What is a Firm Quote?

A firm quote is a bid to buy or offer to sell a security or currency at the firm bid and ask prices, that is not subject to cancellation. In simple terms, it's the level that the market maker will provide liquidity to a counter party.

Key Takeaways

  • Broker-dealers and market makers have special functions in the securities markets because they handle orders for customers, as well as trading for their own accounts. That is why they have to comply with specific SEC rules regarding the publishing of quotes and handling customer orders, under the Securities Exchange Act of 1934.
  • Failure by a market maker to honor the quoted bid and ask prices for a minimum quantity is a serious violation of industry regulations, known as backing away. NASD Regulation Inc, which carries out the regulatory functions of the National Association of Securities Dealers and oversees markets operated by NASDAQ, uses an automated surveillance system to enable resolution of backing-away complaints in real time.

Even on Wall Street trading desks there are firm quotes. A customer may call the desk and ask for a live market on a block of stock, options, or ETFs. The trader will go through a quick checklist before providing the quote. Once the firm quote is made, the customer has the opportunity to transact at the stated price or do nothing. Generally speaking, when a block is being priced up by a market making desk, the price quoted is determined by a culmination of many factors including: asset liquidity, event risks, positioning, and market news among other things.

How a Firm Quote Works

Broker-dealers and market makers have special functions in the securities markets because they handle orders for customers, as well as trading for their own accounts. That is why they have to comply with specific SEC rules regarding the publishing of quotes and handling customer orders, under the Securities Exchange Act of 1934.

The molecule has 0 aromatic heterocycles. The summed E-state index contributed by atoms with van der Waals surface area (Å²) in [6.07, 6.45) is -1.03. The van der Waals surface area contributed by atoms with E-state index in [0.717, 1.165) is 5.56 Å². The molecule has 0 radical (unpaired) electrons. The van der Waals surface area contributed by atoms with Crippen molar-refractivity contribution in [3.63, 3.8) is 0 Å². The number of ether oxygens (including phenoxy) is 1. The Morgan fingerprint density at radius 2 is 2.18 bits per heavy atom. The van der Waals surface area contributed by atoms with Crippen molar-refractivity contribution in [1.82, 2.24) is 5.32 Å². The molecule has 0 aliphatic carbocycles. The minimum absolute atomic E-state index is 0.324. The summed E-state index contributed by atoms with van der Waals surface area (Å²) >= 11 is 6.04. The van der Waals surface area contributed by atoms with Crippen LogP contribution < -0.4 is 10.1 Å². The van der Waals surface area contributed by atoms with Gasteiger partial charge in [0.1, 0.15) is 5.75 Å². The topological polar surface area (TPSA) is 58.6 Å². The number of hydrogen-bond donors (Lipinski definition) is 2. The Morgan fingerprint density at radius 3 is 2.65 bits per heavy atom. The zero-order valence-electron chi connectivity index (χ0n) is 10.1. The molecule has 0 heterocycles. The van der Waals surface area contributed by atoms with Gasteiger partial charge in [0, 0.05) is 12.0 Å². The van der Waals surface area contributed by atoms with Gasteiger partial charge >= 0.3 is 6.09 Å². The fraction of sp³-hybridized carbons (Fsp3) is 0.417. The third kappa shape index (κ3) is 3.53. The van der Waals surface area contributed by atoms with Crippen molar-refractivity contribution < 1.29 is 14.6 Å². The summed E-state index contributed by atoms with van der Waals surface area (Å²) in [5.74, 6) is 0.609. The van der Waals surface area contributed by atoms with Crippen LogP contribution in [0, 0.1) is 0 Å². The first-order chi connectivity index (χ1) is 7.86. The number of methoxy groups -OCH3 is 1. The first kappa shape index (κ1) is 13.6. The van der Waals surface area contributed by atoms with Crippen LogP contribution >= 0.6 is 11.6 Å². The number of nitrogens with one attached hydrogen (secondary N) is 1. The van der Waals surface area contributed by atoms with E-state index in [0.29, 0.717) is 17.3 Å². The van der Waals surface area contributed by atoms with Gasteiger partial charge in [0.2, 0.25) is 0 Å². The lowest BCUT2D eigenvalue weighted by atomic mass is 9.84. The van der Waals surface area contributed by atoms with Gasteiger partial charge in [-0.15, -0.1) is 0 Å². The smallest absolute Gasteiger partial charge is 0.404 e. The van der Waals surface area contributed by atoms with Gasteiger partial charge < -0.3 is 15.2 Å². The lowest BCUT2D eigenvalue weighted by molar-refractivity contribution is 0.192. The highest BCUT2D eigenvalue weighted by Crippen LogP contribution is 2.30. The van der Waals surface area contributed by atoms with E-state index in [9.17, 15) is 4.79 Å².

A firm quote is non-negotiable, according to SEC Rule 11Ac1-1 — its firm quote rule. It is a take it or leave it offer. The market maker who published it is obliged to execute an order that is presented to it, at a price and size that is at least equal to its published firm quote.

Failure by a market maker to honor the quoted bid and ask prices for a minimum quantity is a serious violation of industry regulations, known as backing away. NASD Regulation Inc, which carries out the regulatory functions of the National Association of Securities Dealers and oversees markets operated by NASDAQ, uses an automated surveillance system to enable resolution of backing-away complaints in real time.

Example of a Firm Quote

For example, if a market maker posts a firm bid of $25 for 10K, this tells other dealers or traders that the market maker will buy 10,000 shares for a price of $25. Firm quotes differ from nominal quotes, where the price and quantity of a bid or ask quote are still negotiable.

Another example would be if a buy side firm calls a Wall Street trading desk to price up a block of 1,000,000 shares of an ETF. Let's assume the ETF is priced at 83.48 x 83.52 on the screens. Additionally, sometimes the customer will not reveal their direction on the trade, thus not allowing the market maker that information. After the bank (market maker) goes through their checklist, they make a quote of 83.45 x 83.53 - each side for 1,000,000 shares. Because the customer is in fact a buyer, they decide to lift the market maker's offer at 83.53 for the million shares.